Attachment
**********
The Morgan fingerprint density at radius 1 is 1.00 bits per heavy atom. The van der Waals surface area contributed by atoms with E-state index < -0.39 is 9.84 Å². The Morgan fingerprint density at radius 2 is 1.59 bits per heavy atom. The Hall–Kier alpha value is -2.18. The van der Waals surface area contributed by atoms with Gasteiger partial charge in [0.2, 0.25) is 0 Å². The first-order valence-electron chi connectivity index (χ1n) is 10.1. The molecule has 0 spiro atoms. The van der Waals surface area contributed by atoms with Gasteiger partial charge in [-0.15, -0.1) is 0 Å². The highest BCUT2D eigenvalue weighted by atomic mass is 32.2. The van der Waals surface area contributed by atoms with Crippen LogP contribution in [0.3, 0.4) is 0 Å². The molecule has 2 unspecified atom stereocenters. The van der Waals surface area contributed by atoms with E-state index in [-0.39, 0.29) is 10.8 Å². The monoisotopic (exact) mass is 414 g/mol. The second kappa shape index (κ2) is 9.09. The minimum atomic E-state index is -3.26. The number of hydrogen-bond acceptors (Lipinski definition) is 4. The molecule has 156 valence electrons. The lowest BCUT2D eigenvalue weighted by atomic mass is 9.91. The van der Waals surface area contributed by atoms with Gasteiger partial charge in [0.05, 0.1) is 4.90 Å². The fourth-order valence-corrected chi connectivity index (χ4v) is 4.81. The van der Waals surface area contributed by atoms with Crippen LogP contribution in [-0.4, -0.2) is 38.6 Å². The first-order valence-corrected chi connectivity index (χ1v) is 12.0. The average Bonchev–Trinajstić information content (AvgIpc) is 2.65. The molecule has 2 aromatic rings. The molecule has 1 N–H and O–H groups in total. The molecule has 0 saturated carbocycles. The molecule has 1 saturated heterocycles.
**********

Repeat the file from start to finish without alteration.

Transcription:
The Morgan fingerprint density at radius 1 is 1.00 bits per heavy atom. The van der Waals surface area contributed by atoms with E-state index < -0.39 is 9.84 Å². The Morgan fingerprint density at radius 2 is 1.59 bits per heavy atom. The Hall–Kier alpha value is -2.18. The van der Waals surface area contributed by atoms with Gasteiger partial charge in [0.2, 0.25) is 0 Å². The first-order valence-electron chi connectivity index (χ1n) is 10.1. The molecule has 0 spiro atoms. The van der Waals surface area contributed by atoms with Gasteiger partial charge in [-0.15, -0.1) is 0 Å². The highest BCUT2D eigenvalue weighted by atomic mass is 32.2. The van der Waals surface area contributed by atoms with Crippen LogP contribution in [0.3, 0.4) is 0 Å². The molecule has 2 unspecified atom stereocenters. The van der Waals surface area contributed by atoms with E-state index in [-0.39, 0.29) is 10.8 Å². The monoisotopic (exact) mass is 414 g/mol. The second kappa shape index (κ2) is 9.09. The minimum atomic E-state index is -3.26. The number of hydrogen-bond acceptors (Lipinski definition) is 4. The molecule has 156 valence electrons. The lowest BCUT2D eigenvalue weighted by atomic mass is 9.91. The van der Waals surface area contributed by atoms with Gasteiger partial charge in [0.05, 0.1) is 4.90 Å². The fourth-order valence-corrected chi connectivity index (χ4v) is 4.81. The van der Waals surface area contributed by atoms with Crippen LogP contribution in [-0.4, -0.2) is 38.6 Å². The first-order valence-corrected chi connectivity index (χ1v) is 12.0. The average Bonchev–Trinajstić information content (AvgIpc) is 2.65. The molecule has 2 aromatic rings. The molecule has 1 N–H and O–H groups in total. The molecule has 0 saturated carbocycles. The molecule has 1 saturated heterocycles.